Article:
- Participant observation or not
- Undisclosed observation or not
- Direct observation versus indirect observation
The following sections look at the various observational techniques in turn. This article is a brief overview; we’ll go into more detail about individual techniques in later articles.
Participant observation, whether disclosed and undisclosed
I’ve lumped these categories together, since some combinations of them are particularly common.
If you’re a part-time student holding down a day job, then it’s worth considering using participant observation for your student project. The day job offers the chance to do observation of the realities of the organisation where they work. Given that about 90% of research is conducted on undergraduate students, supervisors are often understandably keen to study the wider world. The results might well be publishable as a co-authored paper, which would boost the CV of the student, as well as building the supervisor’s links with the organisation.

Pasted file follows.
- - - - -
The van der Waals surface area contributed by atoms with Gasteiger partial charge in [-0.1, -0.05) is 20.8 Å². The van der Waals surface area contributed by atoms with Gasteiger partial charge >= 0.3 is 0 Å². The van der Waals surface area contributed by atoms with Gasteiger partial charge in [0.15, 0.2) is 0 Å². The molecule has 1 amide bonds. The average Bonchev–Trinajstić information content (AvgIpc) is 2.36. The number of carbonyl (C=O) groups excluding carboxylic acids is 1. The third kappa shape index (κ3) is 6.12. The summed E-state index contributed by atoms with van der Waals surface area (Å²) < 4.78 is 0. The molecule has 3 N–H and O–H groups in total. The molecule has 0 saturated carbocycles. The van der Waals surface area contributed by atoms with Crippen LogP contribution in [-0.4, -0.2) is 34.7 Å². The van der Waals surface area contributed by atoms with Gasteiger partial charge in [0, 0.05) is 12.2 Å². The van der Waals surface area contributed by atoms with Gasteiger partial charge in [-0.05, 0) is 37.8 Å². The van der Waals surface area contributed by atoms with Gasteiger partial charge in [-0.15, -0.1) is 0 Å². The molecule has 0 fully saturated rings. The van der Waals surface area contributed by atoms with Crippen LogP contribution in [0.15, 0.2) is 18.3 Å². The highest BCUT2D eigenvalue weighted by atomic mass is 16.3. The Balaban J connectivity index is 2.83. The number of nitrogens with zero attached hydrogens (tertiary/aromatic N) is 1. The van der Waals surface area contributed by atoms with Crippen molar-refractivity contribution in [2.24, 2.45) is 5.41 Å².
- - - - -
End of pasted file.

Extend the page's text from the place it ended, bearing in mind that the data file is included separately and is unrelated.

Participant observation is widely used in the social sciences. It’s also used to some extent in software development, in cases where the software is safety-critical (e.g. getting air traffic control systems) since this approach improves the chances of finding out the real requirements.